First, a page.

}

There are multiple classes that implement the CanCaptureScreenshot interface: ChromeBrowser and InMemoryBrowser. So by type-hinting the interface, we can actually potentially use either of these classes within the CaptureService. Other browsers could potentially be added in the future that use this interface.

Laravel knows how to implement this interface, and what class to create because a service provider is configured that tells Laravel about this. See the following ScreenlyServiceProvider class

<?php

class ScreeenlyServiceProvider extends ServiceProvider
{

    public function boot()
    {
        $this->app['view']->addNamespace('screeenly', base_path().'/modules/Screeenly/Resources/views');

        // Note that this binds ChromeBrowser to the CanCaptureScreenshot Interface
        $this->app->bind(CanCaptureScreenshot::class, ChromeBrowser::class);

        auth()->extend('screeenly-token', function ($app, $name, array $config) {
            return new ScreeenlyTokenGuard(
                auth()->createUserProvider($config['provider']),
                $this->app['request']
            );
        });
    }

    public function register()
    {
    }
}

We can also observe that, for purposes of testing, we don't necessarily want to use ChromeBrowser so we can see that in the API test suite, this same interface is resolved with a different class, the InMemoryBrowser class.

<?php

class ApiV2ScreenshotTest extends BrowserKitTestCase
{
    /** @test */
    public function it_returns_base64_representation_of_screenshot()
    {
        Storage::fake(config('screeenly.filesystem_disk'));

        Storage::disk(config('screeenly.filesystem_disk'))->put('test-screenshot.jpg', file_get_contents(storage_path('testing/test-screenshot.jpg')));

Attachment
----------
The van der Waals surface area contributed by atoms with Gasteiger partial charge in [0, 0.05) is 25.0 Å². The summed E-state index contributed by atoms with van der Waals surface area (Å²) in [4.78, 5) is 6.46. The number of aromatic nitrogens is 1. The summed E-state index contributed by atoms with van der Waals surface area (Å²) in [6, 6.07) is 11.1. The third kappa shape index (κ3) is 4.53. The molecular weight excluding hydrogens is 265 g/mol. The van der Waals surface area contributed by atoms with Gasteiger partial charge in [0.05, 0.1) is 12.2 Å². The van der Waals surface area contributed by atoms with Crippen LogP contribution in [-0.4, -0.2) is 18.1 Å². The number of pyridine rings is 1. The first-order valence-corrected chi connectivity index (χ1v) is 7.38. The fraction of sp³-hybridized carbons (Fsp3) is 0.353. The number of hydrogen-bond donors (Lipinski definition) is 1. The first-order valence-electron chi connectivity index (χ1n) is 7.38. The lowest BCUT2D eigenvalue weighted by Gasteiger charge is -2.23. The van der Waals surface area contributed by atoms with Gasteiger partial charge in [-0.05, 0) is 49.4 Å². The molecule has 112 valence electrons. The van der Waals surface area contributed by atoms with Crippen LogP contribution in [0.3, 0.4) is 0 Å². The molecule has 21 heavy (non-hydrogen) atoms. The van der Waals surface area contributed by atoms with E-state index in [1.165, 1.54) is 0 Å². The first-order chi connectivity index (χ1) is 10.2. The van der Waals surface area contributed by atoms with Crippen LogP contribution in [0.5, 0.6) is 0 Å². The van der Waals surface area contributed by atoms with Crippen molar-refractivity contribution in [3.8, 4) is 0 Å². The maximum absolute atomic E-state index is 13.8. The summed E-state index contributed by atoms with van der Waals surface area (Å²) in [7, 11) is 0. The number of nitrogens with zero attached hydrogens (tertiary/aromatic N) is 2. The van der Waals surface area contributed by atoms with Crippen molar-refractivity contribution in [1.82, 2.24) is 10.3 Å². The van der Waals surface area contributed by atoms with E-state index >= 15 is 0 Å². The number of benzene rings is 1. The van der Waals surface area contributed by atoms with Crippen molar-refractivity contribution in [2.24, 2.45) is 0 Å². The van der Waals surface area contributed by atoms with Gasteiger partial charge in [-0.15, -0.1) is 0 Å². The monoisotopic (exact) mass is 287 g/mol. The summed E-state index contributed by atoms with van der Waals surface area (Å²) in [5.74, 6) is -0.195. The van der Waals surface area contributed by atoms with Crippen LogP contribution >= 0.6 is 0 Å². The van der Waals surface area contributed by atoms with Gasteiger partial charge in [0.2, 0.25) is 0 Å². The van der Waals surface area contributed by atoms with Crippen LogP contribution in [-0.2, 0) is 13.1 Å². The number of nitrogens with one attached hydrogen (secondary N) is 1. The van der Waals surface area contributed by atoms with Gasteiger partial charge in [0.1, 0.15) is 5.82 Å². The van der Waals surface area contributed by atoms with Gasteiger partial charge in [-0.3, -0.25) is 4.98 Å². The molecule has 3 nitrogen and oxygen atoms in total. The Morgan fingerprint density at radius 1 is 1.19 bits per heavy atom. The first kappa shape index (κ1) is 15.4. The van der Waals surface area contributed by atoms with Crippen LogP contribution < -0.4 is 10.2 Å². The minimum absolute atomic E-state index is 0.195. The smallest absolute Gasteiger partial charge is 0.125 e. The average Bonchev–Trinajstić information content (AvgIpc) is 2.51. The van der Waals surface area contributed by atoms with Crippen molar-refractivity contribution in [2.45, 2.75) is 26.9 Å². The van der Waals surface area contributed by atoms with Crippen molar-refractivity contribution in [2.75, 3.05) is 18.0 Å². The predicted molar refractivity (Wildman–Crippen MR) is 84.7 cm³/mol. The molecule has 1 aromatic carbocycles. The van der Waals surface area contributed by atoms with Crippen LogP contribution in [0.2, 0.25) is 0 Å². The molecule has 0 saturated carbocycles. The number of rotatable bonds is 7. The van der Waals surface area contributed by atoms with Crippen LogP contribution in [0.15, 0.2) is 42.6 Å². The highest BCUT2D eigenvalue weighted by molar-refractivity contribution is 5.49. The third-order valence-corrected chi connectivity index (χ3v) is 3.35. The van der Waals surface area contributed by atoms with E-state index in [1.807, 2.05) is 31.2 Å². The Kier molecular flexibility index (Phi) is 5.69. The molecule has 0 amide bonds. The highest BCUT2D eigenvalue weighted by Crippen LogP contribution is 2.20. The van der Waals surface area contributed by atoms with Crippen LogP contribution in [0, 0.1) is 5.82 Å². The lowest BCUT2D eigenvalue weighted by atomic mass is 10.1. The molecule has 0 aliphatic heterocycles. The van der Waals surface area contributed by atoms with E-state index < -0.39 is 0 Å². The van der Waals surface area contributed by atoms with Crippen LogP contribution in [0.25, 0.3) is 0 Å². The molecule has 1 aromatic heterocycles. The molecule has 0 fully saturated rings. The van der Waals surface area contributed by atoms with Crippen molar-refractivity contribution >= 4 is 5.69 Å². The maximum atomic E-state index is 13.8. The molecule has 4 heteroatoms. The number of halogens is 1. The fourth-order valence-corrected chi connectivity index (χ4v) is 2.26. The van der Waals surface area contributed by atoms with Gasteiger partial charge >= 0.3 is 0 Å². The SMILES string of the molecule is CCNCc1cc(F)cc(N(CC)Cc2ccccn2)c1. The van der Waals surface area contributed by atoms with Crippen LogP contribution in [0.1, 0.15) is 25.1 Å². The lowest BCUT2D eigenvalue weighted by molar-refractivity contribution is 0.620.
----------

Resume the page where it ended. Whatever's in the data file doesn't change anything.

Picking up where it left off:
$apiKey = ApiKey::factory()->create();

        // Note that for testing we bind a *different* class to the CanCaptureScreenshot interface
        $this->app->bind(CanCaptureScreenshot::class, function ($app) {
            return new InMemoryBrowser('http://foo.bar', '/path/to/storage');
        });

        $this->json('POST', '/api/v2/screenshot', [
            'key' => $apiKey->key,
            'url' => 'http://google.com',
        ])
        ->seeJsonStructure([
            'data' => [
                'path', 'base64',
            ],
        ]);
    }
}

The above demonstrates that by using an interface, we have the flexibility to free a class from needing to know anything at all about how that interface is implemented, and this allows for easier testing and more maintainable code.

Inversion of Control

Dependency injection is a specific implementation of a more general concept called inversion of control (IoC), which has to do with whether it is us (via our own code) or the framework that decides when to create classes, run methods, and such.

In procedural code, the code works through a series of operations in order, and the code fully controls when functions are called. This is inflexible and trickier to maintain as you end up with big chunks of tightly coupled code.

A benefit of a framework like Laravel, (or also a GUI framework like for desktop apps) is that the framework can decide when and how to create classes and run the functions (or methods) contained within them when needed. This is the primary job of the service container. The control is "inverted" to the framework, which allows your code to focus on the important responsibilities, making your classes more focused and easier to maintain.

It's like if you had a chauffeur drive you to work, rather than you operating every aspect of your car yourself. It frees your mind for something you'd rather focus on.

IoC is one way in which software is made more modular and extensible. Laravel makes it so easy to use dependency injection just by type hinting variables passed into class methods which will either create the objects or use existing "singleton objects" (of which there can be only one).

I hope this introduction to the concepts of dependency injection and inversion of control has been helpful. Feel free to ask questions in the comments. And if you enjoy this kind of content, you can follow me on Twitter at @jdlien.